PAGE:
In 2020, Muslims around the world experienced a Ramadan like no other. From Mecca to Melbourne, and Montreal to Manila, familiar Ramadan routines were upended as the Coronavirus pandemic compromised social gatherings, congregational prayer, and the increase in spiritual fellowship that the Holy Month traditionally brings.
Breaking fast and praying Tarawih suddenly become solitary experiences for many, while family rhythms were disrupted by home schooling and remote working, and the strain that many people felt on their mental health disrupted the kind of focus, connection and tranquility often associated with the month.
And for many, the loss of employment and income or, worse, the loss of loved ones, compounded the difficulties that curfews, lockdowns and other restrictions had already imposed.
But amid the turmoil, hope sprang eternal. Communities across the world found opportunity in adversity, taking advantage of the unique circumstances to deepen their faith, enhance their experience, and draw closer to their loved ones.
For some, family time took on a new dimension with the introduction of regular game nights, while for others the extra time indoors meant more opportunities to read and study the Qur’an.
With more time on their hands, some people became more mindful in their charity - giving more thought to who they would like to support, and through which platforms or organisations. And it's easy to imagine that creativity reached new heights for many - whether making a beautiful prayer corner in their homes, designing fun and imaginative craft activities for their children, or even working on a new business idea.
Now, with a year’s experience in the bag, we have the opportunity to plan accordingly and prepare a Ramadan that works better for us. Perhaps that means setting up Zoom iftars or study circles, making socially-distanced and responsible charity distribution plans, arranging ‘phone-trees’ to check in with people, or setting daily targets for journaling, learning Arabic, or starting a new craft.
A new marketing challenge
Learning from the experience of last year’s Corona-hit Ramadan isn’t just limited to those practicing the faith. For brands and organisations, the curveball that was 2020 provided many challenges during Ramadan – traditionally one of the biggest marketing seasons for the Middle East and Asia Pacific region especially.
To put the usual Ramadan opportunity into context, in 2018 – long before Coronavirus took hold – research by Google Insights found that consumer spend increased by 53% overall during Ramadan, while Twitter found that 83% of consumers are open to trying new brands and products.
In the UK, despite 62% of Muslims saying they are not served well by brands, some 78% said they would be interested in companies that did stock for Ramadan and Eid, according to Ogilvy’s The Great British Ramadan report. A big green light for brands if ever there was one.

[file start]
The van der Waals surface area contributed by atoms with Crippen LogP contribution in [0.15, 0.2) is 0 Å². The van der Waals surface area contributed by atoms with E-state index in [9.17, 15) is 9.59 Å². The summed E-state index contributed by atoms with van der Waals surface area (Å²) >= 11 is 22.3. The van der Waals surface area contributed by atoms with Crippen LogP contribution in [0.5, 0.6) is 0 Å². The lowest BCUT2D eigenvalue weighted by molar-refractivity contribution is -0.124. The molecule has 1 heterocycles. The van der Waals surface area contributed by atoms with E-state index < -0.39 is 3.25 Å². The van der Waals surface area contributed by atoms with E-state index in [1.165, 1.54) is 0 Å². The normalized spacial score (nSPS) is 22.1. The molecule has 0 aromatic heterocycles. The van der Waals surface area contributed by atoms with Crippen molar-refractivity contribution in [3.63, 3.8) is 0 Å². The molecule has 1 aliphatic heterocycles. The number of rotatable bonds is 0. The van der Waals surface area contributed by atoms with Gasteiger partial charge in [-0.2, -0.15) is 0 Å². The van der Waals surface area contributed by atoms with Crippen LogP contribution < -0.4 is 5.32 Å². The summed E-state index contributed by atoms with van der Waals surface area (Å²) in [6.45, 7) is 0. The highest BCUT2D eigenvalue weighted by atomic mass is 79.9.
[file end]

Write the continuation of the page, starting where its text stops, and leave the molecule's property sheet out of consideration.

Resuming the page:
And there is a thick catalogue of other data to reinforce the point.
Naturally, the digital world has played an increasingly big role in this surge, with an estimated 230% increase in e-commerce traffic in 2018, according to Webpals, with an increase in conversions of 30%. In the same year, a study by Facebook showed that usage of the social media platform across the Middle East and North Africa grows by 14.8% during Ramadan, and surges to a 36.9% increase in usage at night. This means an extra 57.6 million hours on Facebook for MENA users.
It is a period during which brands typically strive to tap into these seasonal consumer habits and stand out in a busy and loud marketplace, with digital creativity often winning the day.
Take for example Nestlé Middle East, which launched a bot for Facebook Messenger in 2019 to help people during Ramadan by suggesting recipes, products, and useful information. As well as keeping its brands in people’s daily conversations, Nestlé also achieved a 290% increase in time spent on its website compared to traffic from usual Facebook traffic. It also recorded that 30% of people who interacted with the bot subscribed to its recipe section.
Staying on the Facebook theme, Middle East fashion retailer Splash leveraged the platform to promote its Ramadan 2017 collection, resulting in a 75% increase in sales during the Holy Month, with an 80% increase in conversion rates.
For those who do it right, Ramadan is traditionally a huge boon to visibility, revenue and reputation.
Last year’s vastly different Ramadan experience, however, changed what people both needed and wanted from marketers. Some brands understood and acted upon this, while others failed to appreciate how the virus was affecting Muslim audiences.
One example of a successful marketing campaign was drinks brand Vimto, which was identified by YouGov.com as enjoying the greatest improvement in ad awareness of any brand in Saudi Arabia during Ramadan 2020.
Already popular across the Gulf during Ramadan, the brand’s marketing typically focuses on ‘sharing’ and communal iftars. Taking into consideration last year’s social distancing guidelines, its digital campaign centred on bringing people together virtually, using the hashtag #Vimto_till_we_meet_again. More than 7 million views on Youtube speaks to its success, with YouGov research showing that it contributed to an increase in positive perception for the brand.